Connection Between Asbestos and Laryngeal Cancer

It is well-established that cancers like mesothelioma and lung cancer develop once airborne asbestos fibers are inhaled and begin to accumulate in the lungs. Because asbestos must pass through the larynx before it reaches the lungs, fibers can penetrate laryngeal tissue and collect there as well.

Cancers are often classified by histological type, or the structure and makeup of their cells. The majority of laryngeal cancers arise in the squamous cells of the upper airway. This type of cell has a flat scale-like appearance and forms a protective layer around several locations throughout the body. When these cells become cancerous, they are called squamous cell carcinomas.

Like the squamous cell carcinomas that develop in the skin, digestive track and lungs, squamous cell carcinomas of the larynx form gradually as healthy cells mutate into increasingly abnormal clones. When asbestos fibers penetrate the larynx, they cause genetic changes and cells begin to divide uncontrollably.

Smoking and Drinking Increases Cancer Risk

Cigarette Smoking

Studies have shown that smoking and drinking, either alone or in combination, can contribute to the buildup of asbestos in the lining of the larynx. Tobacco smoke may cause laryngeal damage while theoretically increasing the potential for asbestos fibers to become lodged in the trachea, which connects the larynx to the lungs.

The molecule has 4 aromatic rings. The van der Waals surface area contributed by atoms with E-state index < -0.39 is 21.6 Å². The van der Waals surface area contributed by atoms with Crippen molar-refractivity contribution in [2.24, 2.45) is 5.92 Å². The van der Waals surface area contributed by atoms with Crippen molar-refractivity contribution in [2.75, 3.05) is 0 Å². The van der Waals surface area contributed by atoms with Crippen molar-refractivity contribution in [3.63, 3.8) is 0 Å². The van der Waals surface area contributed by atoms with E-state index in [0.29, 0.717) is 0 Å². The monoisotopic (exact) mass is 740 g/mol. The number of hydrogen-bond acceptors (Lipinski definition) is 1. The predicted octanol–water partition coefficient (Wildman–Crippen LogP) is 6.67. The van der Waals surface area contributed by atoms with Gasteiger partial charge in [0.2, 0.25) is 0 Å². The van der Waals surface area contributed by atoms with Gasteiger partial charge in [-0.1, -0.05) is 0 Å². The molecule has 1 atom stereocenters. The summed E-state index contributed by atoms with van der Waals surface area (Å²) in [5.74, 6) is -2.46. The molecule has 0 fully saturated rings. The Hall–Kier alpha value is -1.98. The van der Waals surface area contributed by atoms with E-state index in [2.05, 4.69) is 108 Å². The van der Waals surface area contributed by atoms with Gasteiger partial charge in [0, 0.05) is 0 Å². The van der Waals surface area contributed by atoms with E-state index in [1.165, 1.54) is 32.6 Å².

Heavy consumption of alcohol intensifies this effect and can lead to chronic irritation or inflammation that speeds up the development of abnormal cell growth. Heavy smoking and drinking can cause the vocal cords to become inflamed or damaged, which may disrupt airflow and increase a person's susceptibility to asbestos buildup in the throat.

The Importance of Early Detection

If you've been exposed to asbestos, make sure to receive annual screenings to check for signs of asbestos-related disease. Catching asbestos-caused conditions early on affords the best and most effective treatment options.

The signs of laryngeal cancer are often noticeable early on, which makes treatment fast and effective. Vocal changes like hoarseness are easy to recognize. Visible signs of disease, such as small tumor masses on the vocal cords, can also lead to early diagnoses. Average survival rates for laryngeal cancer are impressive because early diagnosis and treatment often translates to high success rates.

Additional Resources

  1. National Research Council. "Laryngeal Cancer and Asbestos." Asbestos: Selected Cancers. Washington, DC: The National Academies Press, 2006. Retrieved from http://www.nap.edu/openbook.php?record_id=11665&page=1
  2. Asbestos Exposure Linked to Cancer of the Larynx. (2006). Retrieved from http://www8.nationalacademies.org/onpinews/newsitem.aspx?RecordID=11665
  3. Wortley, P., Vaughan, T., Davis, S., Morgan, M., et al. A Case-Control Study of Occupational Risk Factors for Laryngeal Cancer. British Journal of Industrial Medicine 1992; 49:837-844. Retrieved from http://www.ncbi.nlm.nih.gov/pmc/articles/PMC1061213/pdf/brjindmed00024-0023.pdf